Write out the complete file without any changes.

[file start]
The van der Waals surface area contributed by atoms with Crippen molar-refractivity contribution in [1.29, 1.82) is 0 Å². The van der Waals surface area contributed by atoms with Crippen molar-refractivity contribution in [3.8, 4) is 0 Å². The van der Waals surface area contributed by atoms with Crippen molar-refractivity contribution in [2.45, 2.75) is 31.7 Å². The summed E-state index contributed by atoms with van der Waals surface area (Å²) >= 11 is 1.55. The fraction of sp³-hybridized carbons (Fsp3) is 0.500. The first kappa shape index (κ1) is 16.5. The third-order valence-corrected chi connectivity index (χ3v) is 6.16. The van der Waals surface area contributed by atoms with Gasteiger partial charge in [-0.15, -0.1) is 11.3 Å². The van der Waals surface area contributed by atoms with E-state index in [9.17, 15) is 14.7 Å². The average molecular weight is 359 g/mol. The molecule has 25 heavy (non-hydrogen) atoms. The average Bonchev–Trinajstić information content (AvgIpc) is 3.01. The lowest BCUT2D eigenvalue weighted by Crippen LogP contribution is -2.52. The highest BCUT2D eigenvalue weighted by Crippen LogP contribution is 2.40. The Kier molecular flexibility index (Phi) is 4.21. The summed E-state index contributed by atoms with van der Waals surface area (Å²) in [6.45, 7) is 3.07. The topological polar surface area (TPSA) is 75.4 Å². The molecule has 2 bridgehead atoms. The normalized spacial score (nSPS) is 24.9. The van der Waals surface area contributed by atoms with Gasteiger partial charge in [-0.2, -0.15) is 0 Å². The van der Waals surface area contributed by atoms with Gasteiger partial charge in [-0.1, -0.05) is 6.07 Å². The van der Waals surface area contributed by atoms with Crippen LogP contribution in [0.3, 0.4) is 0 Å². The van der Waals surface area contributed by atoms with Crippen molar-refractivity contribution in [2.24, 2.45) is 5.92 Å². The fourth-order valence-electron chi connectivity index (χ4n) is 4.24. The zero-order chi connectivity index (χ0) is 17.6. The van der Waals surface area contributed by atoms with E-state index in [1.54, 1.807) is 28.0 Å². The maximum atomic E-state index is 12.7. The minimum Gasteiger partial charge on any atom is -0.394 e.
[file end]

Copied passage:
The van der Waals surface area contributed by atoms with Crippen molar-refractivity contribution in [1.29, 1.82) is 0 Å². The van der Waals surface area contributed by atoms with Crippen molar-refractivity contribution in [3.8, 4) is 0 Å². The van der Waals surface area contributed by atoms with Crippen molar-refractivity contribution in [2.45, 2.75) is 31.7 Å². The summed E-state index contributed by atoms with van der Waals surface area (Å²) >= 11 is 1.55. The fraction of sp³-hybridized carbons (Fsp3) is 0.500. The first kappa shape index (κ1) is 16.5. The third-order valence-corrected chi connectivity index (χ3v) is 6.16. The van der Waals surface area contributed by atoms with Gasteiger partial charge in [-0.15, -0.1) is 11.3 Å². The van der Waals surface area contributed by atoms with E-state index in [9.17, 15) is 14.7 Å². The average molecular weight is 359 g/mol. The molecule has 25 heavy (non-hydrogen) atoms. The average Bonchev–Trinajstić information content (AvgIpc) is 3.01. The lowest BCUT2D eigenvalue weighted by Crippen LogP contribution is -2.52. The highest BCUT2D eigenvalue weighted by Crippen LogP contribution is 2.40. The Kier molecular flexibility index (Phi) is 4.21. The summed E-state index contributed by atoms with van der Waals surface area (Å²) in [6.45, 7) is 3.07. The topological polar surface area (TPSA) is 75.4 Å². The molecule has 2 bridgehead atoms. The normalized spacial score (nSPS) is 24.9. The van der Waals surface area contributed by atoms with Gasteiger partial charge in [-0.2, -0.15) is 0 Å². The van der Waals surface area contributed by atoms with Gasteiger partial charge in [-0.1, -0.05) is 6.07 Å². The van der Waals surface area contributed by atoms with Crippen LogP contribution in [0.3, 0.4) is 0 Å². The van der Waals surface area contributed by atoms with Crippen molar-refractivity contribution in [2.24, 2.45) is 5.92 Å². The fourth-order valence-electron chi connectivity index (χ4n) is 4.24. The zero-order chi connectivity index (χ0) is 17.6. The van der Waals surface area contributed by atoms with E-state index in [1.54, 1.807) is 28.0 Å². The maximum atomic E-state index is 12.7. The minimum Gasteiger partial charge on any atom is -0.394 e.